Access to justice in Victoria limited by childcare restrictions
11th Aug 2020
Injured Victorians may not be able to have their cases heard because of rules that prevent lawyers and barristers in Victoria from accessing childcare despite being able to run trials remotely.
“It does not make sense that, although the courts will continue to operate remotely, barristers and lawyers cannot access any childcare,” said Mr Jeremy King, Victorian state president, Australian Lawyers Alliance (ALA).
“The ALA has written to the Attorney-General requesting an urgent review of access to childcare, nanny and babysitting services for legal practitioners as the current situation means that a large number of injured plaintiffs will be denied full and prompt access to justice.”
The County Court will continue to hear civil cases remotely but the majority of these matters will not be considered to be ‘priority’ which means the lawyers and barristers involved are not ‘permitted workers’ and therefore cannot access childcare, nanny or babysitting services. Even when a case is considered to be a ‘priority’, access to childcare may not allowed if someone else is at home, even if they are also working.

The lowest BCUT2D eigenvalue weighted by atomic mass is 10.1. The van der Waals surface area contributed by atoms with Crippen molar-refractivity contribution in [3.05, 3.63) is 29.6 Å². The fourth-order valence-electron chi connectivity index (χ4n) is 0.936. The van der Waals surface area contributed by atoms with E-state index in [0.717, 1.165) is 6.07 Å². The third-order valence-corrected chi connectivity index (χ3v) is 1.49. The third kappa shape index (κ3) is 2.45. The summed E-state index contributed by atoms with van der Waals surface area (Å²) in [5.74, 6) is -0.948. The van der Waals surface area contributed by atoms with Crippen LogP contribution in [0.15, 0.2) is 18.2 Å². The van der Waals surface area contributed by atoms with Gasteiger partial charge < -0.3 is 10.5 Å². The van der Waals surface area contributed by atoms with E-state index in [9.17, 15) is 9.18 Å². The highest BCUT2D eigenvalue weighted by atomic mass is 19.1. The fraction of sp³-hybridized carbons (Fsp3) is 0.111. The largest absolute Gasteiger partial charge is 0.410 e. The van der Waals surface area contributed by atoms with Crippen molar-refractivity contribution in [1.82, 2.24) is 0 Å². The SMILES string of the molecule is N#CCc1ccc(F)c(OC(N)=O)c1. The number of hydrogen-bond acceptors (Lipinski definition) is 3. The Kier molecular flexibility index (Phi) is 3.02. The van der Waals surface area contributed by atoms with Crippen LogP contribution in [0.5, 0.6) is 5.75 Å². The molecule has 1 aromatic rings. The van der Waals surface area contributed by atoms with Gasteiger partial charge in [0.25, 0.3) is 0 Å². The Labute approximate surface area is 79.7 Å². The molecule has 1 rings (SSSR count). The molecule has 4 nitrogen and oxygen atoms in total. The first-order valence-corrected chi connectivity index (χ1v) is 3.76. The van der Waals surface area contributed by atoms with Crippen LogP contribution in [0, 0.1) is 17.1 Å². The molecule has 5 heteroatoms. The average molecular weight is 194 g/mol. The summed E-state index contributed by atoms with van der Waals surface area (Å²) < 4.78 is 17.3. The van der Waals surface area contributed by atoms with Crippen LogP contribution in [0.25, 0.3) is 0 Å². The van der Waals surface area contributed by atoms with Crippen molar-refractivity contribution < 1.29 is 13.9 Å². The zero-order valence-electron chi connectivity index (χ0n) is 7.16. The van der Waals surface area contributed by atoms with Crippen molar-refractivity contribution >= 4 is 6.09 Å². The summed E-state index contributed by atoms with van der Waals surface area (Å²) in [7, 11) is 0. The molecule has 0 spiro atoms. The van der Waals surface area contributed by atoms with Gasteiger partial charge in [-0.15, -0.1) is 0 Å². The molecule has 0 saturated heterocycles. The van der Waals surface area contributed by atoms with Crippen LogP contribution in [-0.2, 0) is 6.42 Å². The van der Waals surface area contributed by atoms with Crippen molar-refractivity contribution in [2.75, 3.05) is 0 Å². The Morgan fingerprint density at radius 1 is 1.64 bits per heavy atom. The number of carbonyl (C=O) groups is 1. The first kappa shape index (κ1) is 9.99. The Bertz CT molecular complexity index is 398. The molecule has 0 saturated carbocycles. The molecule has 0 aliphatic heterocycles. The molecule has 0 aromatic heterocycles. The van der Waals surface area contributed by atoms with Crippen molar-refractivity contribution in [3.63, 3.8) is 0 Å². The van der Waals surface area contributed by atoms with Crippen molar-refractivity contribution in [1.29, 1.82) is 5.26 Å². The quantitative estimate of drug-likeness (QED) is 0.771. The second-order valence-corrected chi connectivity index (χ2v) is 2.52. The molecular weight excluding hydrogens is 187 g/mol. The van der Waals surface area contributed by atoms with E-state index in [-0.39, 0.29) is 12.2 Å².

“The ALA acknowledges and applauds the fact that the Courts continue to operate. However, many legal practitioners will be attempting to run trials or hearings without childcare or support. The difficulties of running a trial in which a client’s legal rights are being determined with young children in the background are self-evident,” said Mr King.
“Unfortunately, it is still often female practitioners who are primarily responsible for childcare arrangements and so it is women lawyers and barristers who will be most seriously impacted.
“Many of our members are informing us that they are simply unable to do this and will either have to adjourn cases, or in the case of barristers, return the brief to their instructor.
“The end result will be that many injured plaintiffs, despite the best efforts of the courts to hear cases remotely, will have their matters adjourned and their cases delayed.”